Staking income would be basically zero at the early stages. So obviously this makes sense.
I have a query regarding revenue distribution. If Nash distributes 75% of its revenue, will the remaining 25% be sufficient for operational expenses and future capital expeditures?
It is up to 75%, on a 2 year stake. No way all holders will stake 24 months all the time. Plus, lots of coins will be unstaked so the fees collected by Nash will be way more than 25%
Like Nick said, in reality they will always receive more than 25% as not every token will be staked for two years. They have enough funds currently to operate for two or three years, if I’m not mistaken. Fabio mentioned the figure of ~$1B monthly volume being needed to break-even
That is correct, there was no reason to expect different.
Let me expand on the reasoning: the Nash platform is not based on a single or private blockchain that we control nodes to launch “a testnet”. So how do we test it ? We do a soft launch, in a controlled beta roll-out. The controlled beta goes both for access and features!
Our goals are:
(1) Have a broader set of users testing the integration of all the systems that form Nash, probably first weeks will not be settled on-chain. Instead we will capture the outputs analyze and run it on private networks to see the results. I am fairly certain we will see users trying to craft special serializations with the SDKs and I am eager to see what people start to build with the APIs.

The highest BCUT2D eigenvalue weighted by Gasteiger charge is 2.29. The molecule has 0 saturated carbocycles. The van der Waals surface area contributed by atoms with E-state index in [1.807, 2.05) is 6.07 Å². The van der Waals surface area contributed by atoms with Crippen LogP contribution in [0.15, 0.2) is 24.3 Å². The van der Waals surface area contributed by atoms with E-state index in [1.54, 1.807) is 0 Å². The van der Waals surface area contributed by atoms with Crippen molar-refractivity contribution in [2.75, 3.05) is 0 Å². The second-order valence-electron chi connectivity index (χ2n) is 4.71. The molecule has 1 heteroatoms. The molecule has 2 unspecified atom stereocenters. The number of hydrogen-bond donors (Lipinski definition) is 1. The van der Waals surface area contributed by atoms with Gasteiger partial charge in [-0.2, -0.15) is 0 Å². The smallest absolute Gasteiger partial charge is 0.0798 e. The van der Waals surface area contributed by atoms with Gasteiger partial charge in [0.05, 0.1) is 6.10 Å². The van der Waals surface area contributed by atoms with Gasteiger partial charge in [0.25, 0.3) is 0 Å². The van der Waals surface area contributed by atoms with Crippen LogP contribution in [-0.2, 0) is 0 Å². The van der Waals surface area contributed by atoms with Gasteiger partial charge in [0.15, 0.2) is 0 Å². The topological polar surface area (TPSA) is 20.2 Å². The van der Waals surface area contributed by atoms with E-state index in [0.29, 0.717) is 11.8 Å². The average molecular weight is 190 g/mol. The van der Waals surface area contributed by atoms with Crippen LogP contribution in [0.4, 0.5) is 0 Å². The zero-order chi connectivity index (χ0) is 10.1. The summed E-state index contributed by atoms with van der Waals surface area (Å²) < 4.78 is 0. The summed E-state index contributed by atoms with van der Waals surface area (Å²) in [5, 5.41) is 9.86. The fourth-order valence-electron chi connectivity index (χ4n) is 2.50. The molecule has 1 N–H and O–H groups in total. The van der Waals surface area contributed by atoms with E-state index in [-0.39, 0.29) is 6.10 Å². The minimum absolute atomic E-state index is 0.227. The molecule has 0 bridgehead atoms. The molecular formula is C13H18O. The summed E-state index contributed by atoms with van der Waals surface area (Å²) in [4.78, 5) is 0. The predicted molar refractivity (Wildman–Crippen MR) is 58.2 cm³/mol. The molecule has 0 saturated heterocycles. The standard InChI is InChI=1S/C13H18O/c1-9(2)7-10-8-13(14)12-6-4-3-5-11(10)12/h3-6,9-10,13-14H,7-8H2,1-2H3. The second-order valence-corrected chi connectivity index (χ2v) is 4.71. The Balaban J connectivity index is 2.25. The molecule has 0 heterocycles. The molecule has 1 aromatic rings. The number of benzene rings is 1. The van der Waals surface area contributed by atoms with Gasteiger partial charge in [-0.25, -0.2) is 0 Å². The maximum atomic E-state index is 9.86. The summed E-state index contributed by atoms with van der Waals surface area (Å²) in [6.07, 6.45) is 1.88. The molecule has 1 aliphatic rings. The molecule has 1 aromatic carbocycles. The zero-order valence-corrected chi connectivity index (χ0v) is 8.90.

(2) To validate the user experience, when you design and implement interfaces you make several assumptions about how people will interpret and use features. As more users enter the testing we want to see what kind of patterns of usage emerge, so that we can discover new assumptions on users using the beta. That is a never ending task, so we bounded internally to two iterations on the interface, meaning we will do two revisions of the UI while in beta to supply solutions for pains not previously mapped by our team.
After (1) and (2) have run and the results of (1) is that we have a stable and secure integration of the systems and of (2) that the interface is efficient on solving the usability issues and provides a pleasant experience we will open to the public.
One may ask why not do just (1) in closed doors and have (2) done in the market with public access ?
When doing (1) with the community we can have a much bigger pool of users hitting all points of the system, there is only so much you can do with QA and automation. Every new protocol will go through this phase - soft launch / private beta / beta … each project will call on their own form.
Iteration based methods like lean startup where you put something simple out and just keep improving it on the open market doesn’t work for our type of product. Those methods main goal is not to deliver products but to find market needs and test if your solution resonate with the need you mapped in the users you were able to reach. That is not the market we are, applying the iteration method is a misunderstanding of it and there are fundamental reasons why those projects trying this approach have failed to attract users.
With (2) Nash validates its implementations and hypothesis, to the degree needed before reaching the broad market.